Clara & Robert Schumann: Piano Concertos

Clara & Robert Schumann: Piano Concertos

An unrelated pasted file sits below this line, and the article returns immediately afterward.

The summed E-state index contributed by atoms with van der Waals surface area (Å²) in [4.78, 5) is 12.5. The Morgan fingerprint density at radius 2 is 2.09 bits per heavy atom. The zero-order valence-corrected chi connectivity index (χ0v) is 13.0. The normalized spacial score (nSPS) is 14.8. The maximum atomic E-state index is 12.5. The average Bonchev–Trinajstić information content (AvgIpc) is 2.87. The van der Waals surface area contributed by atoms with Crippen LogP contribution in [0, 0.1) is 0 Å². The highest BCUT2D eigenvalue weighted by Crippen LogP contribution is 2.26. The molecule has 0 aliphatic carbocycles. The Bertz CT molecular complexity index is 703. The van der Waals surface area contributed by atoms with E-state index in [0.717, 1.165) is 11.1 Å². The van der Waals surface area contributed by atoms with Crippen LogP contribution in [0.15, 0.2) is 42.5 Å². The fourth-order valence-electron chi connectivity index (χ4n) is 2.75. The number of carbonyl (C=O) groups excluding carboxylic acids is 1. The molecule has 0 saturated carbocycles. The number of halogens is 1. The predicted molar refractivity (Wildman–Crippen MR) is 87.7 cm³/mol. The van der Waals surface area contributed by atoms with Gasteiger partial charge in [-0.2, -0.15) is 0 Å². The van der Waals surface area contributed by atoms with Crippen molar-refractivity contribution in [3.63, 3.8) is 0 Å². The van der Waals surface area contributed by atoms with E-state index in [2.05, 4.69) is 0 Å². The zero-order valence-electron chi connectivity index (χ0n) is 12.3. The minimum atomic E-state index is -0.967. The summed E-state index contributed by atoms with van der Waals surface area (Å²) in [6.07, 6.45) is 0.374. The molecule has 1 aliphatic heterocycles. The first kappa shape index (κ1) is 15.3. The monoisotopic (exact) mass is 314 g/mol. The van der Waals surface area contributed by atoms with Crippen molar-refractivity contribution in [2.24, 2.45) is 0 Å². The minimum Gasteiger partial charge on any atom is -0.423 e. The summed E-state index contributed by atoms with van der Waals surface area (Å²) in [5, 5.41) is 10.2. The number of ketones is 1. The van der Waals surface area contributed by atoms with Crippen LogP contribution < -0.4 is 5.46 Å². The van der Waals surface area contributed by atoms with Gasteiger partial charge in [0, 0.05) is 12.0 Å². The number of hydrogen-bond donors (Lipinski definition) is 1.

Husband-and-wife composers Clara and Robert Schumann may have been united in love, but it has taken some time for their music to be programmed together. For more than a century after her death in 1896, concert pianist, composer, and mother to their children Clara was considered a footnote to Robert’s life. Today, however, the balance is being redressed, with Beatrice Rana’s new recording playing a major part in the revival of her First Piano Concerto. “I am now so much into Clara’s Concerto, but I was a bit skeptical for a few years,” admits the Italian pianist. “I knew about her being Robert’s muse and being a great concert pianist; otherwise, I knew nothing. Then, when I was asked to perform it and began to study the score, I realized it was very beautiful and quite revolutionary.” And, she discovered, not recorded by any of the piano greats. “I realized there was so much to do.” Clara composed her Concerto while still a teenager. It grew out of a single-movement work and was premiered by her in a concert conducted by fellow composer Felix Mendelssohn in 1835. Paired on this album with her future husband’s more familiar Concerto, also in A minor, it sounds fresh and instinctive. On first hearing, the young Clara’s musical impetuosity can seem showy and superficial, but with Rana seeking out the work’s depths and with Yannick Nézet-Séguin’s supportive direction, the quality of her ideas is soon revealed and quickly takes root. As Rana explains, “There is this idea of Clara’s Concerto being something polite or pleasant. This is really not the case. It’s an intense work, full of contrasts.” This is also true of Robert Schumann’s Piano Concerto, the album’s second work and, like Clara’s, originally a one-movement composition. Premiered in 1845, when Schumann was 35, it’s clearly the work of a mature composer but one who was not above referencing his young wife’s Concerto. Examples include the four-note motif he borrowed from her for the first-movement coda and his use of a slow episode in A-flat to bridge two sections of the same movement. Most striking, though, is the dialogue between cellos and soloist in the second movement, a reminder of Clara’s intimate piano and cello duet in hers, and the way this same movement leads into the finale without interruption. There, however, the similarities end. Robert’s Concerto is a good 10 minutes longer and is considerably more challenging for the pianist, especially in the interaction with the orchestra. “No other piano concerto demands such an intense rapport,” says Rana. “It’s why I was particularly happy to do this recording with Yannick because he’s a musician I feel very close to. For example, I’ve struggled to find conductors who can understand and interpret my ideas about the third movement, one often regarded as just being joyful and happy but which I believe has so much poetry. Fortunately, Yannick can. To have someone who can overcome all of its difficulties so that we can focus on the music was inspirational.” Rana’s ideas about Robert and Clara coalesce in her choice of final work, Liszt’s arrangement of Robert Schumann’s song “Widmung” (“Dedication”). “Knowing the poem that Schumann set his original version to, playing this piece at the end of the recording made so much sense to me,” says Rana. “Rückert’s text expresses everything about Robert and Clara’s relationship, telling of a love so incredible that it brings out in each of them ‘mein bess’res Ich’—my better self.”

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